For author, writings like doing a crossword puzzle and lifes like chess
Life is an ongoing puzzle for author Phillip Margolin. And frankly, he wouldn't have it any other way.
The former criminal lawyer and best-selling author starts each workday with a latte and The New York Times crossword puzzle.
After answering e-mails and checking his Web site (www.phil-margolin.com) he tackles another type of word game - writing his latest thriller.
'For me, writing a novel is like solving a puzzle. I like to set up a problem and see how I can solve it.'
With his recently released 12th book, 'Proof Positive,' Margolin faced a new challenge. 'I've never done a book where you knew who the killer was. That was a lot of fun,' he says.
In 'Proof Positive,' the reader is introduced to Bernard Cashman, a forensic scientist at the Oregon State Crime Lab with a sadistic streak and a personal vendetta that has horrific consequences. Margolin brings back lawyer Amanda Jaffe (first seen in 'Wild Justice') and her father, Frank, to solve what on the surface appears to be an open and shut murder case. But other deaths follow, and the story takes the twists and turns that Margolin's readers have come to expect.
Thanks to these fans Margolin has been able to focus on writing for the past 12 years. In 1993 he was a published but fairly unknown author with a thriving law practice when 'Gone, But Not Forgotten' came out. Margolin grins as he describes what is his favorite novel: 'It's a hybrid of legal thriller and serial killer story.'
At the time, legal thrillers were gaining notoriety thanks to the efforts of John Grisham and Scott Turow. 'All of the publishers were dying to get their hand on thrillers written by criminal lawyers,' Margolin says.
As the book worked its way toward becoming an international best-seller, his publisher asked him to go on an extended book tour. Thanks to accommodating judges and fellow lawyers he was able to work around his legal schedule.
After returning to Portland, Margolin realized he had about two years' worth of casework. He worked through it, but soon realized he had to choose one profession or the other. By the start of 1996 he was writing full time, but it wasn't an easy decision.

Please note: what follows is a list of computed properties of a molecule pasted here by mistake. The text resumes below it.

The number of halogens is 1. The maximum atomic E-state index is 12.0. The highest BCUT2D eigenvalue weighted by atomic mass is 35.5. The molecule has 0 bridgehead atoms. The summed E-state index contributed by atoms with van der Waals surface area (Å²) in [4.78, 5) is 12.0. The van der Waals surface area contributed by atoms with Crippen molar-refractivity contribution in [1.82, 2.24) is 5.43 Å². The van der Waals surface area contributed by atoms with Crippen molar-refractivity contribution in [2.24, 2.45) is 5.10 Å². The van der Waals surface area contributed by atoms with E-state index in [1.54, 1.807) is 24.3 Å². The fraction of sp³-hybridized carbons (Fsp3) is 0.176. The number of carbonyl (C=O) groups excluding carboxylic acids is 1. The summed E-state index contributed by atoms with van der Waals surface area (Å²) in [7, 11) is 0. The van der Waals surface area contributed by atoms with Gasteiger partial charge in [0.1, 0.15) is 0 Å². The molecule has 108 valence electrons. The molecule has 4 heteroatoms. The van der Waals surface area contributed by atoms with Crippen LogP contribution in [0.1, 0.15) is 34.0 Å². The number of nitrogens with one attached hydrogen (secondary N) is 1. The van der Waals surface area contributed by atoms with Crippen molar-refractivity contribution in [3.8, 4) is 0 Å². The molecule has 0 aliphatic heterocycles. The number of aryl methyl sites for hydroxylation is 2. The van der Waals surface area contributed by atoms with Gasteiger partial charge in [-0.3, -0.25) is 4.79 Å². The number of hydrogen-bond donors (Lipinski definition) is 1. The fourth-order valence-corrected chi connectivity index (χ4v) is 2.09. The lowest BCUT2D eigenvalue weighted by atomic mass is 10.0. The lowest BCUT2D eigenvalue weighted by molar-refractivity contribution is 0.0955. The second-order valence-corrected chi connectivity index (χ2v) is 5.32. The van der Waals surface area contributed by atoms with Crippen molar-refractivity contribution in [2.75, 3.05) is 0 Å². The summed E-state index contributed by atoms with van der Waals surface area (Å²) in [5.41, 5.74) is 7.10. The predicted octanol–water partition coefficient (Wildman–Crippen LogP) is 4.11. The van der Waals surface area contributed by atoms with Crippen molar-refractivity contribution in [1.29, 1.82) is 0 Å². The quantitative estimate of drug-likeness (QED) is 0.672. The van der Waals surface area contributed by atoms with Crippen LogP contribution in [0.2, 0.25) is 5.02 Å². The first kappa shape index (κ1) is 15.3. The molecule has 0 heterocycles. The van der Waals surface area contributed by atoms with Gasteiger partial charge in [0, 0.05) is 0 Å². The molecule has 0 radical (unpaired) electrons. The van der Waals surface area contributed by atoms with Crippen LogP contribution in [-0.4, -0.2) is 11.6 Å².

'I loved my law practice,' he says, throwing his arms open. 'I loved being a lawyer. It's what I wanted to do since seventh grade.'
As a child growing up in Levittown, N.Y., Margolin suffered from poor self-esteem and was labeled a low achiever in school. That all changed in junior high when he became fascinated with chess. Thanks to the game he learned 'to slow down, think and analyze. Everything you have to do in law school or in life. If you sit quietly and analyze, your chances of making the right decision rise.'
By 10th grade the low achiever was in the honors program. And his passion for chess continues to this day. Since 1996 Margolin has been the president and chairman of Chess for Success (www.chessforsuccess.org), a nonprofit program that uses chess as a way to teach study skills.
'It's super exciting. We're in every Title I middle school and elementary school in the Portland school district,' he says. The organization also runs the state chess competition, which features 25 regional tournaments around the state.
Besides his work with the charity and his writing, Margolin reads an average of three books per week. He and his wife, Doreen, have been steadily making their way through the biographies of the American presidents. 'Andrew Jackson was an interesting fellow … and one guy who really lived up to the hype was George Washington,' he says.
Margolin's own success is more best-seller list than hype. When asked why he thinks his books are so successful he laughs. 'Because they're good books,' he explains. 'Not great literature, but I really make an effort not to come up with hackneyed plots. I try to do something different in every book.'
The author is mum about recent mysteries and thrillers that he has enjoyed. That's because he is on this year's Mystery Writers of America committee to pick the Edgar Award for the best novel published in 2006. For this judge, choosing a winner will involve the analytical skills he learned as a youngster back on Long Island and a theory gleaned from decades as a prolific reader and writer.
'My feeling is the best part of the book is the ending. A book can be 90 percent fabulous and if the ending stinks, it's ruined.'
In between reading and working on his next book, Margolin will take time off to tour with 'Proof Positive.' His book tours have taken him all over the country, but after 36 years in Oregon he has no plans to leave Portland.
He says, 'My personal opinion? This is the best city for day-to-day living. The best.'